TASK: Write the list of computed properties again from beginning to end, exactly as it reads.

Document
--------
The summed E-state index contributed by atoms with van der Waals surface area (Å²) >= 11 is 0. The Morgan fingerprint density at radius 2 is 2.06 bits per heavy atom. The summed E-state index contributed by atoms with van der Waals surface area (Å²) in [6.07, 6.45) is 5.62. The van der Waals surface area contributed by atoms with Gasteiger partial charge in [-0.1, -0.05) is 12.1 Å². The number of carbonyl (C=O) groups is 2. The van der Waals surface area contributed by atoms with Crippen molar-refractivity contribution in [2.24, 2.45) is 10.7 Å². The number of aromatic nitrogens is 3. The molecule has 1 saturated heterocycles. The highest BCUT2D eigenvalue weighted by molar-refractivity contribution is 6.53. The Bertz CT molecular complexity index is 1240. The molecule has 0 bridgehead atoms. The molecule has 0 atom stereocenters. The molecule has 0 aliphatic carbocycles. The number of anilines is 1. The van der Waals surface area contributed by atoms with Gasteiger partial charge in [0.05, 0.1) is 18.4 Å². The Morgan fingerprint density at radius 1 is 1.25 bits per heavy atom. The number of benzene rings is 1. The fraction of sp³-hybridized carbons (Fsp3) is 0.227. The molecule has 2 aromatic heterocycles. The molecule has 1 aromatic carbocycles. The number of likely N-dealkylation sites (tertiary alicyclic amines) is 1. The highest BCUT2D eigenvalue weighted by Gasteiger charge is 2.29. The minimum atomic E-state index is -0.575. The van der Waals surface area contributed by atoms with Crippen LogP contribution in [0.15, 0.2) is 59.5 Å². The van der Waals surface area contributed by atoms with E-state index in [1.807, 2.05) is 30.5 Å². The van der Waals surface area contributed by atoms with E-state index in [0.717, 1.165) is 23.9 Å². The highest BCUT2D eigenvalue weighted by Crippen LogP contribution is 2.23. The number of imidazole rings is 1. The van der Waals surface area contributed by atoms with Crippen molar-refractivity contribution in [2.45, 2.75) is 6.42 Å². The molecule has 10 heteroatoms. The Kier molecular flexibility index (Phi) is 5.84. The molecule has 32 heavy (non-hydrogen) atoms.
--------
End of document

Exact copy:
The summed E-state index contributed by atoms with van der Waals surface area (Å²) >= 11 is 0. The Morgan fingerprint density at radius 2 is 2.06 bits per heavy atom. The summed E-state index contributed by atoms with van der Waals surface area (Å²) in [6.07, 6.45) is 5.62. The van der Waals surface area contributed by atoms with Gasteiger partial charge in [-0.1, -0.05) is 12.1 Å². The number of carbonyl (C=O) groups is 2. The van der Waals surface area contributed by atoms with Crippen molar-refractivity contribution in [2.24, 2.45) is 10.7 Å². The number of aromatic nitrogens is 3. The molecule has 1 saturated heterocycles. The highest BCUT2D eigenvalue weighted by molar-refractivity contribution is 6.53. The Bertz CT molecular complexity index is 1240. The molecule has 0 bridgehead atoms. The molecule has 0 atom stereocenters. The molecule has 0 aliphatic carbocycles. The number of anilines is 1. The van der Waals surface area contributed by atoms with Gasteiger partial charge in [0.05, 0.1) is 18.4 Å². The Morgan fingerprint density at radius 1 is 1.25 bits per heavy atom. The number of benzene rings is 1. The fraction of sp³-hybridized carbons (Fsp3) is 0.227. The molecule has 2 aromatic heterocycles. The molecule has 1 aromatic carbocycles. The number of likely N-dealkylation sites (tertiary alicyclic amines) is 1. The highest BCUT2D eigenvalue weighted by Gasteiger charge is 2.29. The minimum atomic E-state index is -0.575. The van der Waals surface area contributed by atoms with Crippen LogP contribution in [0.15, 0.2) is 59.5 Å². The van der Waals surface area contributed by atoms with E-state index in [1.807, 2.05) is 30.5 Å². The van der Waals surface area contributed by atoms with E-state index in [0.717, 1.165) is 23.9 Å². The highest BCUT2D eigenvalue weighted by Crippen LogP contribution is 2.23. The number of imidazole rings is 1. The van der Waals surface area contributed by atoms with Crippen molar-refractivity contribution in [2.45, 2.75) is 6.42 Å². The molecule has 10 heteroatoms. The Kier molecular flexibility index (Phi) is 5.84. The molecule has 32 heavy (non-hydrogen) atoms.